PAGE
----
Josquin 501 – The Gaudete Singers

  • Sun 13 Mar
  • 20.00
  • €20, Concession €15, Students €5
  • Buy at the door

Music by Josquin des Prez, Jacob Obrecht and Johannes Ockeghem
The Gaudete Singers directed by David Leigh
Sunday 13th March 8pm
Lady Chapel, St Patrick’s Cathedral

Tickets on the door: €20, conc. €15, students €5

Missa ‘Pange Lingua’ Josquin des Prez (c.1455 – 1521)
Salve Regina Jacob Obrecht (c. 1450 – 1505)
Intemerata Dei Mater Johannes Ockeghem (c. 1410 – 1497)

Last year celebrated 500 years of Josquin’s music, when we had hoped to honour him with a performance of the Missa ‘Pange Lingua’. Due to unforeseen events we have had to delay this concert until 2022, hence Josquin 501.
Born in Condé-sur-L’Escaut (now in France) little is known of his early life. He sang in the cathedral in Cambrai in the early 1470s. He subsequently travelled to Milan to sing in the royal courts and also performed for the papal chapel. Josquin stayed in Italy moving to Ferrara and returned to his birthplace after 1505.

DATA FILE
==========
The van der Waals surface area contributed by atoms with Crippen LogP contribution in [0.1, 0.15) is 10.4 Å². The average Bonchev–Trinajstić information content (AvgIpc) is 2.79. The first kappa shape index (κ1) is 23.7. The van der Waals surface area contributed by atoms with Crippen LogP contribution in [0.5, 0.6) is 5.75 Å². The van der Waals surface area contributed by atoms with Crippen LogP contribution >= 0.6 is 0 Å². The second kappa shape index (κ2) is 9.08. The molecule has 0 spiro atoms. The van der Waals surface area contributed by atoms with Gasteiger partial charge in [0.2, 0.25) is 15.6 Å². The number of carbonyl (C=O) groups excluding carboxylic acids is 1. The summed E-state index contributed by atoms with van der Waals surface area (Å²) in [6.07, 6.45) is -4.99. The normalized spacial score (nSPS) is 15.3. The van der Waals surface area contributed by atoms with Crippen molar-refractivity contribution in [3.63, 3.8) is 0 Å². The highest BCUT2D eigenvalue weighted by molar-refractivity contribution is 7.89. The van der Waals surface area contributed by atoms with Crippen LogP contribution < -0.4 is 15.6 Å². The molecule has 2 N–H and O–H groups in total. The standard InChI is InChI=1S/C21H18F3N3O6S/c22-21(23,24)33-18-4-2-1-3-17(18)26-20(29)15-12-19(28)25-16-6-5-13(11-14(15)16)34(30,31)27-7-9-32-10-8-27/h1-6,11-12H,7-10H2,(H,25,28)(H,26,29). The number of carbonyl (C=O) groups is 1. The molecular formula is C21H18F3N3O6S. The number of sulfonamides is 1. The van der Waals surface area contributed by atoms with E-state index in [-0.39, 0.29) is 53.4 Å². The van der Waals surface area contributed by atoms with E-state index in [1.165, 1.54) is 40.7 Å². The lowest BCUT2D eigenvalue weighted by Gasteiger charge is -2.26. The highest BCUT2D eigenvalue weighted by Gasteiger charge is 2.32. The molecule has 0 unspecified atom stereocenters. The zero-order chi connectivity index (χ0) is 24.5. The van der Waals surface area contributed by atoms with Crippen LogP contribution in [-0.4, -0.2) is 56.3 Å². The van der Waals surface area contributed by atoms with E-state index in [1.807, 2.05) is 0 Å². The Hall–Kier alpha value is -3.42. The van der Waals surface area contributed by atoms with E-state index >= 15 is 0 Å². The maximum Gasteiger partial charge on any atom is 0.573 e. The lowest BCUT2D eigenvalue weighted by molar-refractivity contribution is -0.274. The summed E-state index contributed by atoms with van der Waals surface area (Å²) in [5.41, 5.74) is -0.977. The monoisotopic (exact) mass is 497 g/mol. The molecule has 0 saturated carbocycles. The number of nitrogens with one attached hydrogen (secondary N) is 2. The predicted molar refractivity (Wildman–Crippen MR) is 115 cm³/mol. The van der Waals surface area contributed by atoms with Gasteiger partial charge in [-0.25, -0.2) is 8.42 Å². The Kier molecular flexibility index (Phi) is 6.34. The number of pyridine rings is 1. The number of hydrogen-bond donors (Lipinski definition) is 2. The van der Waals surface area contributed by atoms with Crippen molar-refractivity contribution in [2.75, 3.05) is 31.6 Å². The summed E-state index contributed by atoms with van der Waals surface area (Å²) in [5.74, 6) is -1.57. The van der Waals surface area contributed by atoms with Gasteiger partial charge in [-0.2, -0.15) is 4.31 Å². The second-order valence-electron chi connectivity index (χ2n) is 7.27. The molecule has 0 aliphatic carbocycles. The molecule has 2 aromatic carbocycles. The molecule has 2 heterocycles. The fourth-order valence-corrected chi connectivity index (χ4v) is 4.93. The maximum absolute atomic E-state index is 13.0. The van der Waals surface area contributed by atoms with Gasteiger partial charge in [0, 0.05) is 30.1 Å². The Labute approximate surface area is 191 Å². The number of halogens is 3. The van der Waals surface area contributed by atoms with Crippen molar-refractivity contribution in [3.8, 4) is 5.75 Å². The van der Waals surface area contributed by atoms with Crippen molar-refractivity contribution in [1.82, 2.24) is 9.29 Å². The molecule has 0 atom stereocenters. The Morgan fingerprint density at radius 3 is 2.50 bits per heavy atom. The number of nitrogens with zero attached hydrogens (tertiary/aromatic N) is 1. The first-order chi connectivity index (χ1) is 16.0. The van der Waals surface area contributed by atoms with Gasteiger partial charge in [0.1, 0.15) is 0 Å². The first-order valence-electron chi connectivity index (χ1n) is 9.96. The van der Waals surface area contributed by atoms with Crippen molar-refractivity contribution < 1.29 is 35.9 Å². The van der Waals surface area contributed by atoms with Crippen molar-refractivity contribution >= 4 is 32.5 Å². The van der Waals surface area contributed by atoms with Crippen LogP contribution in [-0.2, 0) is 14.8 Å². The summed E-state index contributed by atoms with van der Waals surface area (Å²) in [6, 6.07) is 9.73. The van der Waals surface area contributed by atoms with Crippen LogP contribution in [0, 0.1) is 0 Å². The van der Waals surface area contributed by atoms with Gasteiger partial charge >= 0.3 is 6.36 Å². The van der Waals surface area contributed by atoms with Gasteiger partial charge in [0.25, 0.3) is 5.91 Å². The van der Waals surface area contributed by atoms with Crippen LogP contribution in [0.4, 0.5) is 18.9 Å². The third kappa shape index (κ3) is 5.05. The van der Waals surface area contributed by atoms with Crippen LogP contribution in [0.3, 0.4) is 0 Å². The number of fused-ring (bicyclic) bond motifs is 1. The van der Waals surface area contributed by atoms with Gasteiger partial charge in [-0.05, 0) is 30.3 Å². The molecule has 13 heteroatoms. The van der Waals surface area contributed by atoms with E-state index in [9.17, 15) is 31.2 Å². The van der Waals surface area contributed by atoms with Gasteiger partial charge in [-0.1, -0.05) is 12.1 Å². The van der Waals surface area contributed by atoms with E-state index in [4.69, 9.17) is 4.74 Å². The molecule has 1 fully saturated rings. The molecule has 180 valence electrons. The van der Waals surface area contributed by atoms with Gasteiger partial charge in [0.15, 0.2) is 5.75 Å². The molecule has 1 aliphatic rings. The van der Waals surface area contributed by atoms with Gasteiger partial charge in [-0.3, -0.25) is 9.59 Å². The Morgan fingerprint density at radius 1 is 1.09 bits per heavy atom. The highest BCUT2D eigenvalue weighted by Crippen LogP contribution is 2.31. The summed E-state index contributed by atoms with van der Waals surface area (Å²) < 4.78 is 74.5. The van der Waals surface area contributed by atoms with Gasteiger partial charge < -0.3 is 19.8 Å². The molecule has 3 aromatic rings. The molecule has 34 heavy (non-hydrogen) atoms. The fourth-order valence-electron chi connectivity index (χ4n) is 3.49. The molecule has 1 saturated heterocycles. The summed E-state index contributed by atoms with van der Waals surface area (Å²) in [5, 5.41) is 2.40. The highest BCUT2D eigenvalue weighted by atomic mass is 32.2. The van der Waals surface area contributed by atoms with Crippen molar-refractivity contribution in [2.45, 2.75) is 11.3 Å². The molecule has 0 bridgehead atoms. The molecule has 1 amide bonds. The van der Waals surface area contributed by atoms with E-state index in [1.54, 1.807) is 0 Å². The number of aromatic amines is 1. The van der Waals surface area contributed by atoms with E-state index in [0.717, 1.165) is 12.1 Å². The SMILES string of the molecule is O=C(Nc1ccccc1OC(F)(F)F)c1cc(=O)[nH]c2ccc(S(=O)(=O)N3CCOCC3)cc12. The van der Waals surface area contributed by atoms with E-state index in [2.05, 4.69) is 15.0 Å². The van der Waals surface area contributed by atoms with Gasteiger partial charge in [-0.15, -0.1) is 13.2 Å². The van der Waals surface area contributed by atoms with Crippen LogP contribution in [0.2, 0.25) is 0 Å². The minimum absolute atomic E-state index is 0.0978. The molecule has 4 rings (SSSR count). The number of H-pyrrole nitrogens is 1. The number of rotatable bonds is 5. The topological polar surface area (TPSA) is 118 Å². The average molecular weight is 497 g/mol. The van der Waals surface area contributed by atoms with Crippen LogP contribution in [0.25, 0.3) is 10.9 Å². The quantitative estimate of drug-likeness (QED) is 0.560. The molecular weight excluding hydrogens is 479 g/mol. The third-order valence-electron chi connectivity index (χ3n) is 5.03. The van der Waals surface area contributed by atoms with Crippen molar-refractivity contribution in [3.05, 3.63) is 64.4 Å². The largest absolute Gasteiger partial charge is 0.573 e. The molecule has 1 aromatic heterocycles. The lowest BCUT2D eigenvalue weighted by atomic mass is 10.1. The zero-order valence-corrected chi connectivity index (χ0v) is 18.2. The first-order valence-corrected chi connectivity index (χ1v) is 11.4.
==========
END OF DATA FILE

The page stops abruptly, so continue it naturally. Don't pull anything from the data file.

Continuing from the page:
The Missa ‘Pange Lingua’ is the last known mass written by Josquin around 1515, the fruit of his old age. Based on the famous plainsong hymn for the feast of Corpus Christi, Missa Pange Lingua, it is possibly Josquin’s finest mass setting of his 20 masses that survive complete. In his musical techniques he stands at the summit of the Renaissance, blending traditional forms with innovations that later became standard practices.
The first collection of polyphonic music printed from moveable type was produced by Petrucci in Venice in 1501. Up to that time sacred music was handwritten in a single large choir book placed on a lectern. The music was written large enough so that all the singers (usually 8 – 12 men) could read from one manuscript.
Josquin des Prez and Jacob Obrecht were contemporaries and were both associated with Cambrai Cathedral although not at the same time. They were possibly taught by Johannes Ockeghem but at the very least they were both influenced by him.
The Gaudete Singers are thrilled to be presenting this concert after a gap of two years. This wonderful programme will be heard to good effect in the sympathetic acoustic of the Lady Chapel in St Patricks’ Cathedral.
We hope you will come along on 13th March for this concert of rarely performed early music and relax into the soundscape of the 15th century.